There is no doubt about it, for a lot of us food is a comfort and something we turn to when we are happy, sad, bored or any other emotion. Emotional hunger is different to physical hunger, and tends to occur in the chest or mouth area rather than stomach grumbles.
When you are eating irregularly your ability to distinguish physical hunger is reduced. To try and help you figure out whether you are actually hungry, ask yourself the following questions:
- When did I last eat?
- Was it less than 3-4 hours ago?
- What emotion am I feeling right now?
If you ate recently it could be emotional hunger – ask yourself if doing something else instead of eating is better. There are some tips later in this article.
What if I’ve just eaten my body weight in junk food?! Help!
It’s important not to restrict afterwards, because this will just lead to you feeling hungry and being at risk of a binge again.
Get right back to eating regular meals and snacks. I promise you, one binge will not be catastrophic for your weight loss, whereas being stuck in this cycle can be. It can be useful to keep a diary, including the time you ate, what you ate and the situation. For example;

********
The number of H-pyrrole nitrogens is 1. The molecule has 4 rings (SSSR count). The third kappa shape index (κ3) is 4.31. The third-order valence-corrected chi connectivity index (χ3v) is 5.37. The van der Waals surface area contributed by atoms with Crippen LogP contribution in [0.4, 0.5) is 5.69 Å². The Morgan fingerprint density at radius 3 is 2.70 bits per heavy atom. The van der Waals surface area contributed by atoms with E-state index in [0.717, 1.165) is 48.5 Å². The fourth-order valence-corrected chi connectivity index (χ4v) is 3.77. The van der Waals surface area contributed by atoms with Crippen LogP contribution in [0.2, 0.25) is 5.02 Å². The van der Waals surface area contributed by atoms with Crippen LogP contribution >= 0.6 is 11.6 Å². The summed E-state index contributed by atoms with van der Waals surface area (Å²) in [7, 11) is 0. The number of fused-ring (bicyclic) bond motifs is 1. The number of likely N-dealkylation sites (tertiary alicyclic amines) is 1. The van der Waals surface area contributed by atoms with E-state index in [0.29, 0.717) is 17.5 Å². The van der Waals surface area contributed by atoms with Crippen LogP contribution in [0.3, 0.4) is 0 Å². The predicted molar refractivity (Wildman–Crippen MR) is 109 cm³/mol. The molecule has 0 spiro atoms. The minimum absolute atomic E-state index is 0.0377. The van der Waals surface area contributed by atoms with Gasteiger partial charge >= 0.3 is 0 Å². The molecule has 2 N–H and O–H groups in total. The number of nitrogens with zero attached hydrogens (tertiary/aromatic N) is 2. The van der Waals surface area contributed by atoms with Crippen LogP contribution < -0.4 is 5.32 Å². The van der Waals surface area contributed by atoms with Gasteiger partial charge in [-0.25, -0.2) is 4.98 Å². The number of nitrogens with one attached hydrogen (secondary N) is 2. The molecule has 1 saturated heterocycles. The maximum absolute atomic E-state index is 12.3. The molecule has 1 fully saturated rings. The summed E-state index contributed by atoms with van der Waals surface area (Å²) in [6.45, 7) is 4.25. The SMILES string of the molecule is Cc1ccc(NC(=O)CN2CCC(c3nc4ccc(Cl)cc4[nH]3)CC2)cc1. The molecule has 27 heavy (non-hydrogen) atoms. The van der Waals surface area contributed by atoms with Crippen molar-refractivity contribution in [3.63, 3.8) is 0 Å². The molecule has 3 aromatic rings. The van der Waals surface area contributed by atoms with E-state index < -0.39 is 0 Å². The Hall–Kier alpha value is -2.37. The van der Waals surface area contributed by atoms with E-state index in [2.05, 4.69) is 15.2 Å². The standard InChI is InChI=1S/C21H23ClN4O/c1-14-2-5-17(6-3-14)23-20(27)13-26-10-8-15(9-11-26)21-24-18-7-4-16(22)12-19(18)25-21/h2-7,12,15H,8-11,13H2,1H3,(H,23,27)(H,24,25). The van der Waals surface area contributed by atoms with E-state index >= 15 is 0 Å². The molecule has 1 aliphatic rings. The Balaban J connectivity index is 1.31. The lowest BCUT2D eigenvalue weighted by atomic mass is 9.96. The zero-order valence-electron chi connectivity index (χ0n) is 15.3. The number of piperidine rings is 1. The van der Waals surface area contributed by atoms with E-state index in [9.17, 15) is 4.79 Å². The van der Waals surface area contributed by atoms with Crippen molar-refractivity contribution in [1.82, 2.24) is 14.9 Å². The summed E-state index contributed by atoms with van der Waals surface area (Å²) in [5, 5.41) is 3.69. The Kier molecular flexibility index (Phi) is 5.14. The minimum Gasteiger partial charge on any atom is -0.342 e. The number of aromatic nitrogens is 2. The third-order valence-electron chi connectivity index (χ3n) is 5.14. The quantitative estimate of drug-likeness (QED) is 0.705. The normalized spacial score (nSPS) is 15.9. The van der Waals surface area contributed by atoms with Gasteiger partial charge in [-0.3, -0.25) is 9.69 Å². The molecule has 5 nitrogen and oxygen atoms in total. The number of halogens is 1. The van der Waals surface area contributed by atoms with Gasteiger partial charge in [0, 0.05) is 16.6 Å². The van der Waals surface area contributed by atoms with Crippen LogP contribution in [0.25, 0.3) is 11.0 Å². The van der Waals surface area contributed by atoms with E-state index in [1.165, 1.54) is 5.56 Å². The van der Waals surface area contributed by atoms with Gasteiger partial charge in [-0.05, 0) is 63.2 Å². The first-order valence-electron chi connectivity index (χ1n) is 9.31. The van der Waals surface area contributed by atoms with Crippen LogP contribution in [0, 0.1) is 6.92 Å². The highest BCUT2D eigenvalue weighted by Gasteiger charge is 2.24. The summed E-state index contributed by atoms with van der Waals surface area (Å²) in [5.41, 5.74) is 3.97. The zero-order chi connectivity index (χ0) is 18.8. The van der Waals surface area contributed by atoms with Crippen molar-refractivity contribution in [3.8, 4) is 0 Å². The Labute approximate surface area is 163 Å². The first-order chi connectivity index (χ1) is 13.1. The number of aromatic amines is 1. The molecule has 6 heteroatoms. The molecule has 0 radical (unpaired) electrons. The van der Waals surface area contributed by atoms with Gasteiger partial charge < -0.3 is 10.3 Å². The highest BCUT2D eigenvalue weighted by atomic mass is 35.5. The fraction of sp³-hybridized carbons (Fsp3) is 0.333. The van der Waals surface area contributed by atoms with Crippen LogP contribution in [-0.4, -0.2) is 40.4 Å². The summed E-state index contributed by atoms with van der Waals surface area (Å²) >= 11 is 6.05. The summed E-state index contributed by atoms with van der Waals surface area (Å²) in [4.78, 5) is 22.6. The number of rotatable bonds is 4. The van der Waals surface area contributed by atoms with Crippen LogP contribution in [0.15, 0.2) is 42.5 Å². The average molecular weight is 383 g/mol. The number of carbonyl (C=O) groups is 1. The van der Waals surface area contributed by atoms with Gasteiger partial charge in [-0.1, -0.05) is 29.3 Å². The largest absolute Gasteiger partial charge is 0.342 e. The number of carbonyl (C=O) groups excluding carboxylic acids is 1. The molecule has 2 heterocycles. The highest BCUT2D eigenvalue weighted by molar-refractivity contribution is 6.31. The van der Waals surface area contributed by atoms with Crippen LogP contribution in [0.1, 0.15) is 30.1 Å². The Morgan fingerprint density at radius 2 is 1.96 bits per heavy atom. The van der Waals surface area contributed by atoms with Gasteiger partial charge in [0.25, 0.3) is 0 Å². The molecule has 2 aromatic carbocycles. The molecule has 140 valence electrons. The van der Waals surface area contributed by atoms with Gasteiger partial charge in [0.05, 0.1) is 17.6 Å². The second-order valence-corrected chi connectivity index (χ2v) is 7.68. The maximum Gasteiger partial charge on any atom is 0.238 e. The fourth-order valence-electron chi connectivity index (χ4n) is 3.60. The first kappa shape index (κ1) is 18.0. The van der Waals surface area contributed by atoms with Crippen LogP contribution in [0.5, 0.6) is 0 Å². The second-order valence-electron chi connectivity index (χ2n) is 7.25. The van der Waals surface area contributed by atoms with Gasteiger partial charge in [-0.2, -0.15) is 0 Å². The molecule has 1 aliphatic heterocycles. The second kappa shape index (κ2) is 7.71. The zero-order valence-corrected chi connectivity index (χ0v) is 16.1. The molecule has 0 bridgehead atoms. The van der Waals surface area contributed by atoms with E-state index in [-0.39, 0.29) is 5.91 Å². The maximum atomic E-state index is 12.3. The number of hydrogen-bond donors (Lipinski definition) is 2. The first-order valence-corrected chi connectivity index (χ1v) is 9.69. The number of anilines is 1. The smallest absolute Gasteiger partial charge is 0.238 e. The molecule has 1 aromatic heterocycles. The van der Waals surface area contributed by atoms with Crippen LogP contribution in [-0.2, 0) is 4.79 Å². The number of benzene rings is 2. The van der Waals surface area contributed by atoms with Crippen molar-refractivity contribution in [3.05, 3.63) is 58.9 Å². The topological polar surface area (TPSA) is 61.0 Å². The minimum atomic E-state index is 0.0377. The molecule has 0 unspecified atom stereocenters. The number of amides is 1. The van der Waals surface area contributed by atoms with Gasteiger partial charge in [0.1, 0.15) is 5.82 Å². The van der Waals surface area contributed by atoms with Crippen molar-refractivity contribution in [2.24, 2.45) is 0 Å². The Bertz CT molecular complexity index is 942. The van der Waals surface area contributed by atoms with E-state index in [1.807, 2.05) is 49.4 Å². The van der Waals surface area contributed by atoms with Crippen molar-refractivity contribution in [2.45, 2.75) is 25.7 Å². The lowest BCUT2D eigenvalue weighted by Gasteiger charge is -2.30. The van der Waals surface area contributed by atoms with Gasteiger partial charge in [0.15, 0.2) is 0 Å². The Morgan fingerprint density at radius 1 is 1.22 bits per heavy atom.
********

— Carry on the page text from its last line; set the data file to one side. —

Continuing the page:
- Who were you with and where?
- What were you doing?
- How were you feeling?
This can help you identify patterns. For example, for me, I found that going more than 5 hours without eating, and not having enough sleep put me at a much more significant risk of bingeing.
What can I do if I am craving a binge?
If you are physically hungry, eat! Think about what you want to eat, prepare it and take time to enjoy it, preferably at a table. Think about how it smells, how it tastes and enjoy it. If you think you are emotionally hungry, take a step back and think about what is going on for you right now.
Making a hot drink can give you this time to reflect, but try not to hang around in the kitchen afterwards if you are tempted! You could talk through your feelings with a friend, write them down, or even post in our Facebook group for some support and distraction.
If you feel like eating is the only option, consider what you want carefully. Some fruit or a yoghurt might be a good first option, and give it 20 minutes before going back into the kitchen.
What can I do instead of eat?
Here are some things that might help distract you: